Servitisation of publishing (II): the audience, stupid

In my work as communications consultant at Frontinus, I find I’m constantly drawing on my publishing mindset.

A chief expression of that is the habit of seeing text as communication, rather than mere expression. What I mean by that is that I see text as something involving two parties — not only the producer (e.g., author) but also the receiver (e.g., reader).

Moreover, I tend to think of communication in producer-responsible terms. That is, in communication somebody has to take responsibility for getting the meaning clear and, in my book, that somebody should be the producer.

The corollary of this is that the only thing of value in an act of communication is what the receiver takes from it.

And it further follows that, in developing a piece of communication, questions such as the following are likely to prove important and should be considered from early on in the process:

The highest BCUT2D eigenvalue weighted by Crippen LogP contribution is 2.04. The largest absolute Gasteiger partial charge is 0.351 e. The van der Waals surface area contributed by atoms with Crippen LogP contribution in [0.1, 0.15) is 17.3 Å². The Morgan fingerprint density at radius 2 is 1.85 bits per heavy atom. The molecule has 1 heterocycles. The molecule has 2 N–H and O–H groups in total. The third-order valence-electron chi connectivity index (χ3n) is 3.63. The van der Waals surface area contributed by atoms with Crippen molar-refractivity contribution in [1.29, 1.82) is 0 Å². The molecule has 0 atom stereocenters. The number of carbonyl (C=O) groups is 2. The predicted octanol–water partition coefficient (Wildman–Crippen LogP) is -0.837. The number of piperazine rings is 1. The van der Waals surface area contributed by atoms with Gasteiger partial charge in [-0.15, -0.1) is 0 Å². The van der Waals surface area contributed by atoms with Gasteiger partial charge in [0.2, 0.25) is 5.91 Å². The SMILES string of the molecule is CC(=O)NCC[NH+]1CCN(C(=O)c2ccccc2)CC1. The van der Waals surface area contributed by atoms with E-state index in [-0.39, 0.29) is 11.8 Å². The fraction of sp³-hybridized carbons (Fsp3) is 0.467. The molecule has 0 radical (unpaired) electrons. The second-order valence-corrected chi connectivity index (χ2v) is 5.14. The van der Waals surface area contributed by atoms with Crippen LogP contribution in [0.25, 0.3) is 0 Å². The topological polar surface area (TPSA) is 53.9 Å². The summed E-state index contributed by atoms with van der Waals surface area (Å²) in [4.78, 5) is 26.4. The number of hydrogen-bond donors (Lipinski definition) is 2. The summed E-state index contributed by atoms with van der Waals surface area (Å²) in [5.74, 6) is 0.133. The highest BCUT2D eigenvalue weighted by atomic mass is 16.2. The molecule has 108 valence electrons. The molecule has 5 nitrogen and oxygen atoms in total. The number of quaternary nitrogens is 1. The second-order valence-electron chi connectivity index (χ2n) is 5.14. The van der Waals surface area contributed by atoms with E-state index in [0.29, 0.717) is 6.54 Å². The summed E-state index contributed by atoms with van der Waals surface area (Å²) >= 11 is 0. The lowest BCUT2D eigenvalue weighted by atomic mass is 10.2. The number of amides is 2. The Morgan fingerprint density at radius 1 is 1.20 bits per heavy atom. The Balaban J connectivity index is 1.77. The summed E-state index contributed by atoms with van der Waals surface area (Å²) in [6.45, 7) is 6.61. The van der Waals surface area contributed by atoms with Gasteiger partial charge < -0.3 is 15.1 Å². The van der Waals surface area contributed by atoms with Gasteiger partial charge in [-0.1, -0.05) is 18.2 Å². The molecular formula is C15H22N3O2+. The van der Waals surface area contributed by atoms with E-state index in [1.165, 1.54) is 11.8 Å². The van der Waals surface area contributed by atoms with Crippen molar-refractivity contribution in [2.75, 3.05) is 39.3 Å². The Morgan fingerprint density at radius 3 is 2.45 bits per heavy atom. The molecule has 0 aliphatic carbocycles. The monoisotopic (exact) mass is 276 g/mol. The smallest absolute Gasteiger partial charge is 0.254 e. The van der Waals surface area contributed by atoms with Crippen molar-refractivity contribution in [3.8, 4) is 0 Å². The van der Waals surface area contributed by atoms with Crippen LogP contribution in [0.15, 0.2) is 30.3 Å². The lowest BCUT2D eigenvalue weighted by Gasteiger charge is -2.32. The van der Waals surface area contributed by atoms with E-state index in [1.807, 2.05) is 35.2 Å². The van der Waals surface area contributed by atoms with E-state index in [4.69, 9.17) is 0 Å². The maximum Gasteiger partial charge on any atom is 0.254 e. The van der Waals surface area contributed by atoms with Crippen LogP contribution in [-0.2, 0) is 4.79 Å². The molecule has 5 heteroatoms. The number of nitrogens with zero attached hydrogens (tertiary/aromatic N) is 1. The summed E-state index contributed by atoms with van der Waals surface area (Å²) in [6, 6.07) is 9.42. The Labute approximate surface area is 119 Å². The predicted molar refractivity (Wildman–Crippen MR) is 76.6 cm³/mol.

• who is the audience?
  • what is the audience likely to know and not know?
  • what are the audience’s concerns? how can we connect with them?

The odd thing here is that, in my work with both corporate and academic clients, nobody ever disagrees: nobody ever says ‘I don’t care about the audience’ or ‘I don’t care whether they’ll understand’ or ‘I’ll just write it and I’ll leave it to other people to work out what I’m on  about’.

No, the responses I get from clients are along the lines of ‘Yes, of course’.

Yet the moment people start developing a piece of communication — a bid, for example, or presentation, paper, pitch or report — all this is apt to go out the window: they start producing things that makes sense to, and interests, them without being tailored to the needs of their audience.

Which, of course, is fine by me, because it creates an opportunity to add value. My job is to help the entrepreneur, professor, or whoever to empathise with the audience, see things through their eyes, and then, through editing or redesign, to tailor the piece accordingly.

This habit of mind — of centring on the audience — is, I think second nature to many publishers. It grows naturally from the fact that no sales or marketing department worth their salt will support a publishing project until the market has been duly considered (defined, clarified, investigated, and assessed).

Precisely because it becomes second nature, it’s likely that publishers are apt to undervalue this way of seeing things: what may be second nature to them may be something may pay to benefit from.

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